Language Programs

              Career Services

              Interpretation and Translation Services

              Skills Training Centre

Our programs continue to expand and change to reflect the unique needs of the diverse community we serve. We have a strong commitment to raising awareness of the economic and cultural contributions immigrants make to Canadian society, and to raising awareness of the value of diversity.









 
DECEMBER - MARCH 2014

Our Sponsors:

Surrey Seniors Planning Table

 

This group is composed of a combination of local seniors and senior support professionals and organizations.  It was first funded by the United Way in 2008 to connect with and advocate for seniors in our city, and plan inclusive activities for them.

There is always room on the Planning Table for seniors who are interested in taking an active role in their community. Meetings are held the Third Wednesday of the month at the Newton Seniors’ Centre at noon. Guest speakers are invited to inform seniors of topics and services that affect them. Throughout the year, the Planning Table works on projects that benefit seniors from all the many cultural groups in our community.


Past and Current Projects:

The Surrey Seniors Planning Table has worked with grants from United Way, the Union of BC Municipalities and the federal governments New Horizons for Seniors to develop:

1. The Seniors Bazaar.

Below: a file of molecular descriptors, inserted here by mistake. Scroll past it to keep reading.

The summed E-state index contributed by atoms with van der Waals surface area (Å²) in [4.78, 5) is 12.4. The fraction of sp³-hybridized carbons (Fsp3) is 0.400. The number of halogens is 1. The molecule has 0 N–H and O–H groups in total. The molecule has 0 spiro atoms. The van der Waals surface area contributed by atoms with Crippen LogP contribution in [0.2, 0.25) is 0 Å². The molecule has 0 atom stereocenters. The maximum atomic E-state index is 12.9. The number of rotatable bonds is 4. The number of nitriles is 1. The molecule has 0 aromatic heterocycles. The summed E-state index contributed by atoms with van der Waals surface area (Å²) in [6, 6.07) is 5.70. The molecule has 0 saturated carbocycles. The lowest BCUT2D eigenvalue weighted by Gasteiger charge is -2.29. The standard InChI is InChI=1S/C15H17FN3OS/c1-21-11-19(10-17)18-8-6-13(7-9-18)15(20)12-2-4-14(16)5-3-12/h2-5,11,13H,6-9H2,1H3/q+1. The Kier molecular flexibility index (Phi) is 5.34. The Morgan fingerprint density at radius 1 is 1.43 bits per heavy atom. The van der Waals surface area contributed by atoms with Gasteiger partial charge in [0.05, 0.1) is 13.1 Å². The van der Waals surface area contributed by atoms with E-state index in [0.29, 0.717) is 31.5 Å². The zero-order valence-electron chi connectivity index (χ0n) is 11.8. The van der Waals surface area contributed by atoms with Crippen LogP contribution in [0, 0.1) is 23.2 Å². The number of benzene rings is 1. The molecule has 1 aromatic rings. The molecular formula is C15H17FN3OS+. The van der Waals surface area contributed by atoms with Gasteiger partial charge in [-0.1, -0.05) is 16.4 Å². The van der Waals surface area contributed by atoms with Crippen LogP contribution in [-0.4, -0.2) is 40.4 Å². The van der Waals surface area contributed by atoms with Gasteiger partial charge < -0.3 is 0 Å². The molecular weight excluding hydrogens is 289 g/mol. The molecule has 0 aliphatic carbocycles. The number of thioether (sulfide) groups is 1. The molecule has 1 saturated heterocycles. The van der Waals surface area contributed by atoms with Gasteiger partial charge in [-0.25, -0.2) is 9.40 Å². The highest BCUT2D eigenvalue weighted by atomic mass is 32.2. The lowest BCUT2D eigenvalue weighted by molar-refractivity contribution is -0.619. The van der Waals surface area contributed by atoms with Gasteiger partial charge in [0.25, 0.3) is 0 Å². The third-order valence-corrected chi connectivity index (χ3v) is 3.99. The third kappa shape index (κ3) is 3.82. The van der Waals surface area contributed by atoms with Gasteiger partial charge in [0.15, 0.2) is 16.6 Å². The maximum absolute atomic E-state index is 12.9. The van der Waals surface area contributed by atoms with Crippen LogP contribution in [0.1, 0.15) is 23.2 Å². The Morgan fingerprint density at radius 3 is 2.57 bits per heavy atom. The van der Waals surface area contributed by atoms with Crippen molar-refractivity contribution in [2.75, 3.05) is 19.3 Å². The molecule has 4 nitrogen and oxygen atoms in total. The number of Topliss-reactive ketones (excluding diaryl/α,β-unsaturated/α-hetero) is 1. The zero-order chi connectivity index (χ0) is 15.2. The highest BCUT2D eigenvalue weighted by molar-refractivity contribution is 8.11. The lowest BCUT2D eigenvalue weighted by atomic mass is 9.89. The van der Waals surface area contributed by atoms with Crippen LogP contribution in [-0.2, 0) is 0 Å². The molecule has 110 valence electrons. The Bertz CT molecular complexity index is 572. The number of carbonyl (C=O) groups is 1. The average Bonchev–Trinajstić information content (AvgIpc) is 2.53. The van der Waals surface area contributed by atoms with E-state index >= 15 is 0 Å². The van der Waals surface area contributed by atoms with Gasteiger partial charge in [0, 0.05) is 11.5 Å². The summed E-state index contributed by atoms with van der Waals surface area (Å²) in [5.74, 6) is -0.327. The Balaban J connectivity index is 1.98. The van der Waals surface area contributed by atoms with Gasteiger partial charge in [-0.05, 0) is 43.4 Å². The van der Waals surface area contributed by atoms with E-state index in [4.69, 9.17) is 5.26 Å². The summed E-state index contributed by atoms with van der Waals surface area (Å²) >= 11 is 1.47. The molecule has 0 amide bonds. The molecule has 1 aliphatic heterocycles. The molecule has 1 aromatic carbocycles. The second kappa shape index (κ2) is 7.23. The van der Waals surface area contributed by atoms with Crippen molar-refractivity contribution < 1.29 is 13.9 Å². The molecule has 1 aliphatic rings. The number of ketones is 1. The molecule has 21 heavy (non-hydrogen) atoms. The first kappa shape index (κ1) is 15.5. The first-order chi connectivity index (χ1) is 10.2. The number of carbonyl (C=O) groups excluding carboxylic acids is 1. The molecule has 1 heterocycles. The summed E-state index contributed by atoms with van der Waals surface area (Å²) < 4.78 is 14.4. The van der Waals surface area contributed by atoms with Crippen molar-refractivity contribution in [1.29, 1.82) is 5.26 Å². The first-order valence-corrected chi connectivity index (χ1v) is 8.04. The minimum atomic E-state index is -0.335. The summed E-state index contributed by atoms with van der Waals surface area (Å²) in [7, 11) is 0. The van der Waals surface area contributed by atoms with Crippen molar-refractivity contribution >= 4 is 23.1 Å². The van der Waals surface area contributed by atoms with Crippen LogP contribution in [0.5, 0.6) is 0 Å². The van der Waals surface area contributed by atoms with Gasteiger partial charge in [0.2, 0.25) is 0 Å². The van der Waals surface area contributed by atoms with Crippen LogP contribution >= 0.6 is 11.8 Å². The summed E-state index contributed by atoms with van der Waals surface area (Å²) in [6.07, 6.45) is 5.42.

2. The Seniors Intercultural Showcase (which has been extremely popular and is now in its fifth year).

3. Generations, the Surrey Intergenerational Theatre Group. 

4 The Seniors Connection Portal website and newsletter.

5. With the Semiahmoo Peninsula Seniors Planning Table, an extensive study of seniors transportation, with community dialogues, surveys and a hot line.  This work contributed to a report to the Seniors Healthy Living Secretariat, helped spur on a report about alternative transportation services for seniors, and paved the way for a provincial strategy for alternative transportation for seniors. 

6. An “Age-Friendly Community” concept presented to Surrey Council.

7. The Surrey yellow directory cards for seniors, which are available at senior's centres and libraries throughout Surrey. 

 Please contact Judith McBride at JMcBride@mcgi.ca if you are interested in joining the Seniors’ Planning Table and participating in the active life of seniors of all backgrounds in Surrey.

 


SEPTEMBER - NOVEMBER 2013
 

Hello, friends, and welcome to the Surrey Seniors Connection Portal. In this newsletter you will find, gathered together in one spot (and in 9 languages) everything important that is happening for Seniors in Surrey for the next three months. Whether you are reading this on paper or on line, you are getting the same information.

 

As the website grows, we will be adding permanent links to all the services available as well, such as medical and recreation facilities, community programs, and organizations for seniors.

 

We are sponsored by the Surrey Seniors Community Planning Table (which always welcomes new members) and funded by a New Horizons grant from the Government of Canada. The United Way and DIVERSEcity also provide us with assistance, as you can see from the logos below.

We would like to thank our sponsors, as well as the language groups who have given us their schedules and our Contributing Editors who have done so much to make this project a reality.





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EDITORS
Print
Mohammed Rafiq
604-596-7781 
Online
Gordon A. Long
604-790-9782

Conributing Editors

Cantonese - Geoffrey Young
French - Marie-Jose Patterson
Hindi - Rajeev Vishwakarma
Korean - Myung Lee
Punjabi Archna Sharma
Urdu - M Rafiq
Vietnamese - Kim Be Howard
Spanish - Lidia Lee